Consumers should have the option to keep their personal browser history private.
This is an important consumer protection measure that enjoys wide bipartisan support, and I look forward to seeing it land on the governor’s desk for his signature.
Participate in a University of Washington research study about LGBTQ+ identified people moving out of Capitol Hill.
Subjects will answer questions related to their motivations for moving out of Capitol Hill in 45 minute interviews. Each participant will be compensated $15 for their time.
If you are interested in participating, please contact Adel Clifton at email@example.com, or call (206)7241107.
Thursday, April 20, 7:30pm
The Power of Strikes: A Working Woman’s Guide
“A Day Without a Woman,” “A Day Without Immigrants,” “May 1 General Strike” – these calls for mass protest have abounded since Trump occupied the White House. What is their meaning for women, the multi-racial labor force, immigrants and refugees? The meeting will analyze the March 8 women’s rights actions and what they signified. Learn why strikes are called “workers’ most powerful weapon” and discover women’s leadership in past labor upsurges. Get informed about local and national collaboration between immigrant rights groups and unions in building for walkouts on May Day – to protest Trump’s attacks on medical care, elders, immigrants, women and labor. Find out how you can help!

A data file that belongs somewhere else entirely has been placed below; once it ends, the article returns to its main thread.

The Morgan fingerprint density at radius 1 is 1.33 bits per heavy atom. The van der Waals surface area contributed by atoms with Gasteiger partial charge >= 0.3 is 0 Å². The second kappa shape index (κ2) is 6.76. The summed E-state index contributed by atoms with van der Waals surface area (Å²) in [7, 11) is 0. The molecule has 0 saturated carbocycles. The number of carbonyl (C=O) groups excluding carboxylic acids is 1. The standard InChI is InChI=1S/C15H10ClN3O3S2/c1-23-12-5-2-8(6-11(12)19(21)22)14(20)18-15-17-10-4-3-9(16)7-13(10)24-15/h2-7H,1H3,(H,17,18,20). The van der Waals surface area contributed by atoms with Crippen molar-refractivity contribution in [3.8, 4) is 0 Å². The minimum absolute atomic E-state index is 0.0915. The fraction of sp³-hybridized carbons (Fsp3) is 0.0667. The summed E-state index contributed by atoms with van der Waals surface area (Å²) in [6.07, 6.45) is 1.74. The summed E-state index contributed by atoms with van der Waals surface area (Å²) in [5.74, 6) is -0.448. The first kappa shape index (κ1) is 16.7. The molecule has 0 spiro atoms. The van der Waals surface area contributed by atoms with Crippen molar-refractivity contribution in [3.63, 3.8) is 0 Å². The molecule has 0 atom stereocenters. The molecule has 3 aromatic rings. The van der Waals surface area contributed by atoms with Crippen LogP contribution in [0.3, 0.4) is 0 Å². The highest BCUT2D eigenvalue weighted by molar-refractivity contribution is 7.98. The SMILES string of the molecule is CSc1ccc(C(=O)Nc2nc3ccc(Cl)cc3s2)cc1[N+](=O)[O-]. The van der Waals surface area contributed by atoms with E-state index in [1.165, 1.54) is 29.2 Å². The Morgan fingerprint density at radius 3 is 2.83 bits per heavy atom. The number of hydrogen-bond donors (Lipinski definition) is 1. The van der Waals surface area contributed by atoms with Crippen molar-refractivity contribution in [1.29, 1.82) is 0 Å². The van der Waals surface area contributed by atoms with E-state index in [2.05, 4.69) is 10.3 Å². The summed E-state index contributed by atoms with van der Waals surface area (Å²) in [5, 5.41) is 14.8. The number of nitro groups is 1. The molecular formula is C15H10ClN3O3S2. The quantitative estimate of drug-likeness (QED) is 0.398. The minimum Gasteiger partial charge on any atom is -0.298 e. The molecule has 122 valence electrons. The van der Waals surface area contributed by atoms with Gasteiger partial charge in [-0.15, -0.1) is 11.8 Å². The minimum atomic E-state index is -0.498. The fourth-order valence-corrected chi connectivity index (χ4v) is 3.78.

Hearty dinner, with vegan options, served at 6:30pm for $8.50 donation.
New Freeway Hall
5018 Rainier Ave. S., Seattle
On the #7 busline. Six blocks from the Columbia City light rail station.
For more info or to arrange childcare:
206-722-6057 • RWseattle@mindspring.com www.facebook.com/rwseattle
From the Seattle Department of Transportation
Seattle Central College is kicking-off Earth Week with a discussion about the future of transportation and public spaces on Capitol Hill. Please join the conversation on Monday, April 17 at 6 pm at Erickson Theatre to learn more about One Center City, why it’s important to Capitol Hill, and how you can shape the future of the neighborhood!
One Center City is working to create a 20-year vision and action plan for Capitol Hill, Pike/Pine and eight other Center City neighborhoods. The 20-year vision includes having easy, affordable, and reliable travel options, as well as public spaces that are safe and inviting – share your thoughts on how to get us there. One Center City is a partnership between the City of Seattle, Sound Transit, King County Metro and the Downtown Seattle Association
Envision Capitol Hill’s Transportation Future will be at Seattle Central College’s Erickson Theatre at 1525 Harvard Avenue and will kick-off at 6 pm with a presentation followed by a moderated discussion with the audience and local panelists.
For more information, please contact firstname.lastname@example.org.